Taiwan’s attitude towards Chinese efforts to unifiy too weak: former President

Lee Teng-hui says China’s unification strategy includes military, economic, technological, and academic aspects

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Lee Teng-hui speaking in Okinawa, Japan, 2018

Lee Teng-hui speaking in Okinawa, Japan, 2018 (By Central News Agency)

TAIPEI (Taiwan News) – Former Taiwan President Lee Teng-hui (李登輝) said China’s efforts towards unification with Taiwan are increasing, and Taiwan’s sense of urgency about this is too weak, in an interview with Japan’s Sankei Shimbun published on Jan. 5.

Lee suggested that China’s efforts to control Taiwan go beyond military means to include economic, scientific and technological, and academic exchanges. He said China is using “salami tactics,” in which opposition is removed piece by piece without arousing too much suspicion.

Lee made the comments during an interview on Oct. 4, 2018, as well as through follow-up correspondence. The article was published as part of a two-part feature printed on Jan. 4-5.

Lee said that Chinese leader Xi Jinping (習近平) is the most dictatorial since Mao Zedong (毛澤東), and that because Xi has less political achievements than Mao, he is seeking to strengthen his position within the Chinese Communist Party by trying to unify with Taiwan.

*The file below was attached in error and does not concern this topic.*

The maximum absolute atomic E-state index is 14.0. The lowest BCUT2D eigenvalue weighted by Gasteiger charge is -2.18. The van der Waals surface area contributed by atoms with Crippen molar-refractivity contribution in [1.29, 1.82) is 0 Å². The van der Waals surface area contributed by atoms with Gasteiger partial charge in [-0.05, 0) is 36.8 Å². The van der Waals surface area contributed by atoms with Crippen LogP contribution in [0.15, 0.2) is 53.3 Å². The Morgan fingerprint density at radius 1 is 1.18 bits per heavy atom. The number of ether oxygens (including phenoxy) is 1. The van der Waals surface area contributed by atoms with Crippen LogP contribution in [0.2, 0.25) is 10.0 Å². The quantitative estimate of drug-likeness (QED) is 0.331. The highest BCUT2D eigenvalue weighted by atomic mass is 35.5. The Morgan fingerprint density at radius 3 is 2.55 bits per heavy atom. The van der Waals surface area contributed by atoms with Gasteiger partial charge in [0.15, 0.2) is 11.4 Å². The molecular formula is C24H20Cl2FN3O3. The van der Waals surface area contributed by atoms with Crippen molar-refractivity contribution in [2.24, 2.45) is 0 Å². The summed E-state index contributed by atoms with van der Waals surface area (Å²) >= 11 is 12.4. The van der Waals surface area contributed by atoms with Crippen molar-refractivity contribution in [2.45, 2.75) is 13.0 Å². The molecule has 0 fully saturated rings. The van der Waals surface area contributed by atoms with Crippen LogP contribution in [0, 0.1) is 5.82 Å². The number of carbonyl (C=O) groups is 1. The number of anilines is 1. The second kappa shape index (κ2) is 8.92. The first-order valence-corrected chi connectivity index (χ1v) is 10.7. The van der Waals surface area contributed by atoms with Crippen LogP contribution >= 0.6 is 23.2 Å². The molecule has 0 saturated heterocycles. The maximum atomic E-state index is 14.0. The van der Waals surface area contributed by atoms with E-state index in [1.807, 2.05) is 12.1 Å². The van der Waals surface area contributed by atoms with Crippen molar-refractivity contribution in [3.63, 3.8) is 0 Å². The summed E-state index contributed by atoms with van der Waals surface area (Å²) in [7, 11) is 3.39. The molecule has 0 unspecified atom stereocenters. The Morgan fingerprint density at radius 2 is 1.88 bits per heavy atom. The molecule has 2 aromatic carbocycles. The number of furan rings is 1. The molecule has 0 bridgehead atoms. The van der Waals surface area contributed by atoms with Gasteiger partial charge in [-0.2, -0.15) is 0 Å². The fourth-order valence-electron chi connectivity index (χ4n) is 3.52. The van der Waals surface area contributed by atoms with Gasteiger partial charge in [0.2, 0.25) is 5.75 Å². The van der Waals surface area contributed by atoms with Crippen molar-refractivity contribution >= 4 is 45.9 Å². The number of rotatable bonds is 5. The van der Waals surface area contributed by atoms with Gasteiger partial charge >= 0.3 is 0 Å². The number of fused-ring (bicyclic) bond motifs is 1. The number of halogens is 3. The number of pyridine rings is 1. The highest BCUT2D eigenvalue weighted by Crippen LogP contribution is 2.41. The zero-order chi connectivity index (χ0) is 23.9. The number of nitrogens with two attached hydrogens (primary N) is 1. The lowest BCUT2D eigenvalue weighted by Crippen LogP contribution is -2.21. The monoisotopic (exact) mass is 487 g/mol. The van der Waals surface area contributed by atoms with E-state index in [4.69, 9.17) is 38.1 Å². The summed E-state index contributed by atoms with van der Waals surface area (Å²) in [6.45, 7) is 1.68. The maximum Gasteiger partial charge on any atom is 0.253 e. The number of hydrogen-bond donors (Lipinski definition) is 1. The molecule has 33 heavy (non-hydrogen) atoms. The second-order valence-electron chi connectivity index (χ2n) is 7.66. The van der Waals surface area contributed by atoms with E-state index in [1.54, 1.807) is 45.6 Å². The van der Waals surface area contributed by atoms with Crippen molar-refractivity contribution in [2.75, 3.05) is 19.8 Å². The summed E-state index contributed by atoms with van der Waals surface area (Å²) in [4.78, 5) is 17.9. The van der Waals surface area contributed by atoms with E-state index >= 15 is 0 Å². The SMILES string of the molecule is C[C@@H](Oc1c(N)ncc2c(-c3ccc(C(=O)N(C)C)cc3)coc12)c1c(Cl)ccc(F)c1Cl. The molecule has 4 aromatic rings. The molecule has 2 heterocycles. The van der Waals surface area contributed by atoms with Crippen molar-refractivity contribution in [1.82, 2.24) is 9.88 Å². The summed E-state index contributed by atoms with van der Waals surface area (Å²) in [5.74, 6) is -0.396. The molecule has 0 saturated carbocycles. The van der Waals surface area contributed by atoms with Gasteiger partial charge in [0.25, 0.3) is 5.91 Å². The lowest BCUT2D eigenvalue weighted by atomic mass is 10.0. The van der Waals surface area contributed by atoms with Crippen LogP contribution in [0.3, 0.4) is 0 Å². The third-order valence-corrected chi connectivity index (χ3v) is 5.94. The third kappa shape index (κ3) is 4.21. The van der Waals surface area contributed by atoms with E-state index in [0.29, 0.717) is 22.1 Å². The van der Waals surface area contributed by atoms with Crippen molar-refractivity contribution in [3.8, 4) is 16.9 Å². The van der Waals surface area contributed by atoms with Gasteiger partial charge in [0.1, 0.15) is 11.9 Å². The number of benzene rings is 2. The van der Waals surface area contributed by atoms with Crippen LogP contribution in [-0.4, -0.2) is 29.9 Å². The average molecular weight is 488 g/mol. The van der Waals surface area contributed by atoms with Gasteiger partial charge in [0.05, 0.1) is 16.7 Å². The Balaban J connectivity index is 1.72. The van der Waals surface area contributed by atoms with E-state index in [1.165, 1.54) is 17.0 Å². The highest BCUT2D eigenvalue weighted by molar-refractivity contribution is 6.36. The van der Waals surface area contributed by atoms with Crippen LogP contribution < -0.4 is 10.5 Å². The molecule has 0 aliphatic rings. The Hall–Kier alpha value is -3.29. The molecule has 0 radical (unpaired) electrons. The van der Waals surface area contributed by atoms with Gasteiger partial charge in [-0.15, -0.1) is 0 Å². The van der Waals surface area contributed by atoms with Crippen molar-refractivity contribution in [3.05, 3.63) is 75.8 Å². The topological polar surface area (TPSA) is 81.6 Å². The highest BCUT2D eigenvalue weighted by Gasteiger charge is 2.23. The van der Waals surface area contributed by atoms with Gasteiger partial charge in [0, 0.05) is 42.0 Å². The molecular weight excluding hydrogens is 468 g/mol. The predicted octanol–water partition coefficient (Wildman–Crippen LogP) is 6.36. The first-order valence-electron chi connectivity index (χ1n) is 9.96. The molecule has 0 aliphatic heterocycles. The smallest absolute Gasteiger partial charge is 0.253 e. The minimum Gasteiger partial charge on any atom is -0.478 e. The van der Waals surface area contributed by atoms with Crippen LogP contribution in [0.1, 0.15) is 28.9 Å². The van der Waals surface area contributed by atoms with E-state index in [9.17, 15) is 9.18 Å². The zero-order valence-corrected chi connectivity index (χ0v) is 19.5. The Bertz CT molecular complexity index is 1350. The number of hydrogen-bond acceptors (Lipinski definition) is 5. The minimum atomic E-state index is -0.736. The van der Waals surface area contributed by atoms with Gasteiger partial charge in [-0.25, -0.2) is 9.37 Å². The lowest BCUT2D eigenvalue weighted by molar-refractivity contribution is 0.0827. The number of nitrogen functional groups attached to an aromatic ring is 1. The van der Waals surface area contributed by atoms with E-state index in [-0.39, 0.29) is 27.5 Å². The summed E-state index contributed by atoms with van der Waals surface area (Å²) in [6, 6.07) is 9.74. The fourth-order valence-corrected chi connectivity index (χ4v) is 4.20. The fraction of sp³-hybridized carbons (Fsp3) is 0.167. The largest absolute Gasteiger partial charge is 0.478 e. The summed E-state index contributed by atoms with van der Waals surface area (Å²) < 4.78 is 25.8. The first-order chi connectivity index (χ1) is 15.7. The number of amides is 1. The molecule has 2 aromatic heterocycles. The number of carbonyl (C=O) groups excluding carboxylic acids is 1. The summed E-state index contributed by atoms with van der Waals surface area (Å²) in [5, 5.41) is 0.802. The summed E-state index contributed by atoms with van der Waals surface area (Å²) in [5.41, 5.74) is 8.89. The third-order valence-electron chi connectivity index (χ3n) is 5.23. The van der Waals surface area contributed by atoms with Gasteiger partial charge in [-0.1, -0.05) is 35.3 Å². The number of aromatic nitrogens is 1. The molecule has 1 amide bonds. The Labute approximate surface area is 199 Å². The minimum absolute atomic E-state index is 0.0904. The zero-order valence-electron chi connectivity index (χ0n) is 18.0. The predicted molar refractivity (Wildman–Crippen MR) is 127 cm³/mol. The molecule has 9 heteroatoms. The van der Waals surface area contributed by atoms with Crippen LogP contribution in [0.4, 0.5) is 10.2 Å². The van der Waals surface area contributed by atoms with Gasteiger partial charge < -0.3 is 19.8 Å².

Lee said that the U.S. will support Taiwan in a potential conflict between China and Taiwan, as the U.S. is bound by law, but the extent to which the U.S. would become involved is unclear. In this respect, Taiwan should not have excessively high expectations, and at the same time, the Taiwan Relations Act poses large risks to China.

In the case that China takes over Taiwan through military force, Lee thinks that the economic losses inflicted on China would be innumerable, and he pointed to the aftermath of the 1989 Tiananmen Square protests, when China was sanctioned and excluded from the international community.

When asked about what policy Taiwan should have towards China, Lee said that it should focus on the medium and long terms and try to maintain Taiwan’s existence. It is important for Taiwan to continue to cooperate with Japan and the U.S., and to share democratic values, he added.

Pointing to China’s semiconductor industry, Lee said that Taiwan should make greater efforts to protect Taiwan’s technology, and develop measures to stop technology and expertise transferring to China.

In regards to the local elections held on Nov. 24, 2018, Lee said he had mixed emotions, and that he feels Taiwan’s democracy has made another step forward.